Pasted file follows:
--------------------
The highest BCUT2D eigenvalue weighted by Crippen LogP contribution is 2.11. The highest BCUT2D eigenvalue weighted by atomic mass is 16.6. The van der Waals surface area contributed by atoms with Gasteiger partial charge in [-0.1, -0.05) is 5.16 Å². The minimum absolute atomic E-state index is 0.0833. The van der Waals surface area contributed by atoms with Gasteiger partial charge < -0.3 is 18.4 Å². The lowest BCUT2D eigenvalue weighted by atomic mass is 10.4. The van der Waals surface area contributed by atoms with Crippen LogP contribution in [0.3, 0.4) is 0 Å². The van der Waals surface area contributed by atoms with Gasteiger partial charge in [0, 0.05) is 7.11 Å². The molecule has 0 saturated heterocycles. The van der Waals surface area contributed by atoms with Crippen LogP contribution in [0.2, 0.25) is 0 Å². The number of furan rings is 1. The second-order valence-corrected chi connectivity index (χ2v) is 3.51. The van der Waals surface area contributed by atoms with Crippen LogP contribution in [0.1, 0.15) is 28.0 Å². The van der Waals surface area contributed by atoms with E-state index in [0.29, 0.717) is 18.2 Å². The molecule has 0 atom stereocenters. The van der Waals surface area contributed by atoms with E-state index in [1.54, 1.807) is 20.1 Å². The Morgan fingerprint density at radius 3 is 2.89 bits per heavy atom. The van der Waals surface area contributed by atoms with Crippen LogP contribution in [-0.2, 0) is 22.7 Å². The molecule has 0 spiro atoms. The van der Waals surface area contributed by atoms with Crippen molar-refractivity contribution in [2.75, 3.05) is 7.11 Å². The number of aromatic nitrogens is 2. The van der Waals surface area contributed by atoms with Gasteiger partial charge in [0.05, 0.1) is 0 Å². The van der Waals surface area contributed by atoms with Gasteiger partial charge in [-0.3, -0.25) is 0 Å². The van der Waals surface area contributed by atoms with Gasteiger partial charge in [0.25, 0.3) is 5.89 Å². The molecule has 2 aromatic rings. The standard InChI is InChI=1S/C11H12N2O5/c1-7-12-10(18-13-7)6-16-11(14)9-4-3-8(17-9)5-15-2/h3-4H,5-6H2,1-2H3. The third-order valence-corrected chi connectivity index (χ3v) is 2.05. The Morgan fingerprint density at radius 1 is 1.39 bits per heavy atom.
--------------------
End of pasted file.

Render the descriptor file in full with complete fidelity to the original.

The highest BCUT2D eigenvalue weighted by Crippen LogP contribution is 2.11. The highest BCUT2D eigenvalue weighted by atomic mass is 16.6. The van der Waals surface area contributed by atoms with Gasteiger partial charge in [-0.1, -0.05) is 5.16 Å². The minimum absolute atomic E-state index is 0.0833. The van der Waals surface area contributed by atoms with Gasteiger partial charge < -0.3 is 18.4 Å². The lowest BCUT2D eigenvalue weighted by atomic mass is 10.4. The van der Waals surface area contributed by atoms with Crippen LogP contribution in [0.3, 0.4) is 0 Å². The van der Waals surface area contributed by atoms with Gasteiger partial charge in [0, 0.05) is 7.11 Å². The molecule has 0 saturated heterocycles. The van der Waals surface area contributed by atoms with Crippen LogP contribution in [0.2, 0.25) is 0 Å². The number of furan rings is 1. The second-order valence-corrected chi connectivity index (χ2v) is 3.51. The van der Waals surface area contributed by atoms with Crippen LogP contribution in [0.1, 0.15) is 28.0 Å². The van der Waals surface area contributed by atoms with E-state index in [0.29, 0.717) is 18.2 Å². The molecule has 0 atom stereocenters. The van der Waals surface area contributed by atoms with E-state index in [1.54, 1.807) is 20.1 Å². The Morgan fingerprint density at radius 3 is 2.89 bits per heavy atom. The van der Waals surface area contributed by atoms with Crippen LogP contribution in [-0.2, 0) is 22.7 Å². The molecule has 0 spiro atoms. The van der Waals surface area contributed by atoms with Crippen molar-refractivity contribution in [2.75, 3.05) is 7.11 Å². The number of aromatic nitrogens is 2. The van der Waals surface area contributed by atoms with Gasteiger partial charge in [0.05, 0.1) is 0 Å². The van der Waals surface area contributed by atoms with Gasteiger partial charge in [-0.3, -0.25) is 0 Å². The van der Waals surface area contributed by atoms with Gasteiger partial charge in [0.25, 0.3) is 5.89 Å². The molecule has 2 aromatic rings. The standard InChI is InChI=1S/C11H12N2O5/c1-7-12-10(18-13-7)6-16-11(14)9-4-3-8(17-9)5-15-2/h3-4H,5-6H2,1-2H3. The third-order valence-corrected chi connectivity index (χ3v) is 2.05. The Morgan fingerprint density at radius 1 is 1.39 bits per heavy atom.